To many, Jericho Brown’s poetry speaks to this particular moment of civil rights activism condemning police brutality. But that’s not all there is to his work, though.
Brown, 45, hit his literary zenith last year when he took home the 2020 Pulitzer Prize for Poetry for his third collection, The Tradition, an earthquakingly masterful work that bends the traditional conventions of poetic form to confront many forms of evil in our society, from sexual violence to mass murder and, yes, the deaths of Black Americans at the hands of police.
In a conversation conducted the day after the Derek Chauvin verdict, Brown is quick to point out there are just as many, if not more, poems in his collection about family and erotic love as there are about police brutality. His work, he says, captures the whole spectrum of his life experience, not just how he moves through the world as a Black man in the South.
“It’s always fascinating to me that I wrote a poem about flowers, about the natural world, about the environment, and that no matter how much I write about that, folks can’t see that because, of course, I have to write about that along with my race,” he says ahead of his upcoming Inprint reading on April 26. "I believe that we’re capable of holding more than one thing in our hands at a time."
One of those elements he’s always holding in his hands and heart is his time in the Bayou City—a time that, like his poetry, was filled with both wonder and heartbreak. The Louisiana native vividly recalls the night in graduate school when he was stopped by police and thrown onto the hood of his car to be searched following a drag show at JR’s Bar. Why he was stopped, he’s still not sure, but the experience is one in a long line of bad experiences he and other Black Americans he knows have had with the police.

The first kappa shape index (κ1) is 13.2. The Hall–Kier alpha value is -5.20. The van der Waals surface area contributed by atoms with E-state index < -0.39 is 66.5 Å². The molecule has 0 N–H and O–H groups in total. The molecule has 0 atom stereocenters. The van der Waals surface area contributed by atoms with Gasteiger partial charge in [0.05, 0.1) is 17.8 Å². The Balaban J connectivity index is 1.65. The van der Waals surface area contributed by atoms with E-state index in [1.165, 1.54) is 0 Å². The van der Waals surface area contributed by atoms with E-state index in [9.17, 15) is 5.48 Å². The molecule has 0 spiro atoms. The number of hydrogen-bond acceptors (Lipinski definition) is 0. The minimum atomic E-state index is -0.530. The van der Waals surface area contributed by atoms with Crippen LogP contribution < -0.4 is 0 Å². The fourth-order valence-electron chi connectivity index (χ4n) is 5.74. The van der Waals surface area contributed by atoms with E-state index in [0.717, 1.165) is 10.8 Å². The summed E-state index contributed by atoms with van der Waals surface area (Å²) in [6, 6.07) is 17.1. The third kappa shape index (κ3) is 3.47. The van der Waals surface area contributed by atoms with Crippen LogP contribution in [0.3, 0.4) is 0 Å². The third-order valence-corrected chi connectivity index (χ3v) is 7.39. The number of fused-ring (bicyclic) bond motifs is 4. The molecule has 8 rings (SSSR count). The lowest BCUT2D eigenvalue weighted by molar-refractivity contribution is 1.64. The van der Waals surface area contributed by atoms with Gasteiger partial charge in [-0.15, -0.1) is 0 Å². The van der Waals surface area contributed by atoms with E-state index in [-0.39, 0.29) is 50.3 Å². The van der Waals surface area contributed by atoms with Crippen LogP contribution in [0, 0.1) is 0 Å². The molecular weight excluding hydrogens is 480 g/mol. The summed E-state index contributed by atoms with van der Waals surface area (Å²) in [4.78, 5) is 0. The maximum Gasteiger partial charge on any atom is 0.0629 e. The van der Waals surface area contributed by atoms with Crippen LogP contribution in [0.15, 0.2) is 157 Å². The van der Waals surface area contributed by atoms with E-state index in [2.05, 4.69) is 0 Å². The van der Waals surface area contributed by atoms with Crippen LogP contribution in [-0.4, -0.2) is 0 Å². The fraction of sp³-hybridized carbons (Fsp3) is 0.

But it was also in Houston, and especially at the Inprint readings he frequently attended while earning his Ph.D. in creative writing and literature at the University of Houston, that Brown encountered many famous writers, including Mary Oliver and John Updike, and continued to build the foundations of his poetry.
Brown, who currently leads Emory University’s creative writing program, has come a long way since he left Houston—"kicking and screaming,” he jokes—following his graduation in 2007. In addition to a Pulitzer, he’s received the American Book and National Book Critics Circle awards and has been named a Guggenheim fellow. His latest collection was also a National Book Award finalist.
But it’s because of his Houston memories, both good and bad, that the poet says he never misses an opportunity to return to the vibrant city where he came into his own as a writer. Making this visit even more special is the fact that it’s his first time attending an Inprint event as the guest of honor (he has previously appeared as a featured salon reader during Inprint’s 2013 Poets & Writers Ball).
Part of Brown wishes he’d delayed this full-circle moment until he could experience it in person and be part of the synergistic environment he remembers so fondly. But he wants to be a part of bringing art to people who need it most in these trying times.
“Now more than ever, people have been … in need of poetry,” he says. “The poets have become the superheroes of this moment because we are supplying people with what they didn’t know they needed.”
April 26. $5. Online. More info and tickets at inprinthouston.org.